"Free" might not really mean free, but an operating system that doesn't require user licenses makes it a lot easier to avoid piracy, in accordance with a four-year-old government push to get Chinese companies to respect intellectual property.
Since Linux doesnt require user licenses, its also a way to combat software piracy, which is an epidemic in China.
Under pressure from the world community and from local technology companies and other industry sectors, China has started thinking about cleaning up its act.
A recent study by the International Data Corp. and the Business Software Alliance found that 90 percent of all software used in China was pirated.
Altogether, software vendors claim that they suffered $3.5 billion in losses last year due to Chinese piracy.
"Recently, the Chinese government has begun the promotion of legal software," said Shouqun Lu, chairman of the China Open Source Software Federation.
"In the past, Linux wasnt mature enough, but now the situation has changed. It still isnt a total replacement for Microsoft, but it is an additional choice for users. And the cost to purchase Microsoft products is very high. It will cost much less if you use Linux."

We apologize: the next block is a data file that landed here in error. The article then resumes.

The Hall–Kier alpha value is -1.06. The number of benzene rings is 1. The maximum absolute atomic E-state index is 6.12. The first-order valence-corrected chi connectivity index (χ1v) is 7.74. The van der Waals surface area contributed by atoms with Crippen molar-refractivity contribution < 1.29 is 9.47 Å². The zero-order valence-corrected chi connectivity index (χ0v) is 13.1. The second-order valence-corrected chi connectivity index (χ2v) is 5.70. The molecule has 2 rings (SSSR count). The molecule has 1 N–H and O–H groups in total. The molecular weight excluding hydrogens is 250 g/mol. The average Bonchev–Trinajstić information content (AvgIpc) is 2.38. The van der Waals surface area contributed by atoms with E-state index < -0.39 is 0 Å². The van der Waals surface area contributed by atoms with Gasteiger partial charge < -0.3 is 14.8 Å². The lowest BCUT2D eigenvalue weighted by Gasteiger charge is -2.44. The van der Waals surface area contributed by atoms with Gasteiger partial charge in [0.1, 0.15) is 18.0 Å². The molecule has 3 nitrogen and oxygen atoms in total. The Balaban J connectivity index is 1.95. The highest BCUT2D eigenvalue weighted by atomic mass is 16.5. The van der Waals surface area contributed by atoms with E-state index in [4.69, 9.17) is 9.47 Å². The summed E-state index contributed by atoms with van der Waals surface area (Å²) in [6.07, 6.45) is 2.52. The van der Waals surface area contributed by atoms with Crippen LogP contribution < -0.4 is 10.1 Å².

It takes a lot of work to do this. One hopeful sign, albeit a small one, is that Chinas 2004 piracy rate was two percentage points lower than in 2003, where it tied for first place in piracy rates. In 2004, China was third after Vietnam and the Ukraine.
The Chinese government has been paying attention to intellectual property rights in the area of software since 2001, said Qi Zhang, who heads the ministrys electronics and information products department.
Read the full story on CIOInsight.com: Open-Source May Help China Curb Software Piracy